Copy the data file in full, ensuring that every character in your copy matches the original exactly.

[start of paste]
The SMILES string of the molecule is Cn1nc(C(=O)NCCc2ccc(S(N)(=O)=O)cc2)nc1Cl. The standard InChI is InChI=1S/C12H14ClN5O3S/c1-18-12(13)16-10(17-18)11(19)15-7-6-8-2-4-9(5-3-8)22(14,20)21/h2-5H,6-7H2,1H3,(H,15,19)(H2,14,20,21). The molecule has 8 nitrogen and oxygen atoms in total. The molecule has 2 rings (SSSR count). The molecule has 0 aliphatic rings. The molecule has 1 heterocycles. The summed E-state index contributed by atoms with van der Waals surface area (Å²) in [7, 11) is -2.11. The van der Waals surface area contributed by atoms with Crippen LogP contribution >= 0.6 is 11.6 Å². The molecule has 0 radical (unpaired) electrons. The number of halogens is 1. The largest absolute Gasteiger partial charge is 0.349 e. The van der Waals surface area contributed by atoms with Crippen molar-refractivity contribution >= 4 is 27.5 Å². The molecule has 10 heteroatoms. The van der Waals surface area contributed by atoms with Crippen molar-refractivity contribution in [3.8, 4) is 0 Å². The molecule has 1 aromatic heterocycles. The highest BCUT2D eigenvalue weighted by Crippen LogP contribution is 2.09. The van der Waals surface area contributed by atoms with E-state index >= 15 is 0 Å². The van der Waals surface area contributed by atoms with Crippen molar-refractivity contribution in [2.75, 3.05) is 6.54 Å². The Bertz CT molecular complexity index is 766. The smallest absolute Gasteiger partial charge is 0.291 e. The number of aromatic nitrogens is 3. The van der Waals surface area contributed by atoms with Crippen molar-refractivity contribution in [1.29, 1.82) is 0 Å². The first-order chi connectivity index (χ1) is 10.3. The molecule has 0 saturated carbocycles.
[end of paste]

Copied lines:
The SMILES string of the molecule is Cn1nc(C(=O)NCCc2ccc(S(N)(=O)=O)cc2)nc1Cl. The standard InChI is InChI=1S/C12H14ClN5O3S/c1-18-12(13)16-10(17-18)11(19)15-7-6-8-2-4-9(5-3-8)22(14,20)21/h2-5H,6-7H2,1H3,(H,15,19)(H2,14,20,21). The molecule has 8 nitrogen and oxygen atoms in total. The molecule has 2 rings (SSSR count). The molecule has 0 aliphatic rings. The molecule has 1 heterocycles. The summed E-state index contributed by atoms with van der Waals surface area (Å²) in [7, 11) is -2.11. The van der Waals surface area contributed by atoms with Crippen LogP contribution >= 0.6 is 11.6 Å². The molecule has 0 radical (unpaired) electrons. The number of halogens is 1. The largest absolute Gasteiger partial charge is 0.349 e. The van der Waals surface area contributed by atoms with Crippen molar-refractivity contribution >= 4 is 27.5 Å². The molecule has 10 heteroatoms. The van der Waals surface area contributed by atoms with Crippen molar-refractivity contribution in [3.8, 4) is 0 Å². The molecule has 1 aromatic heterocycles. The highest BCUT2D eigenvalue weighted by Crippen LogP contribution is 2.09. The van der Waals surface area contributed by atoms with E-state index >= 15 is 0 Å². The van der Waals surface area contributed by atoms with Crippen molar-refractivity contribution in [2.75, 3.05) is 6.54 Å². The Bertz CT molecular complexity index is 766. The smallest absolute Gasteiger partial charge is 0.291 e. The number of aromatic nitrogens is 3. The van der Waals surface area contributed by atoms with Crippen molar-refractivity contribution in [1.29, 1.82) is 0 Å². The first-order chi connectivity index (χ1) is 10.3. The molecule has 0 saturated carbocycles.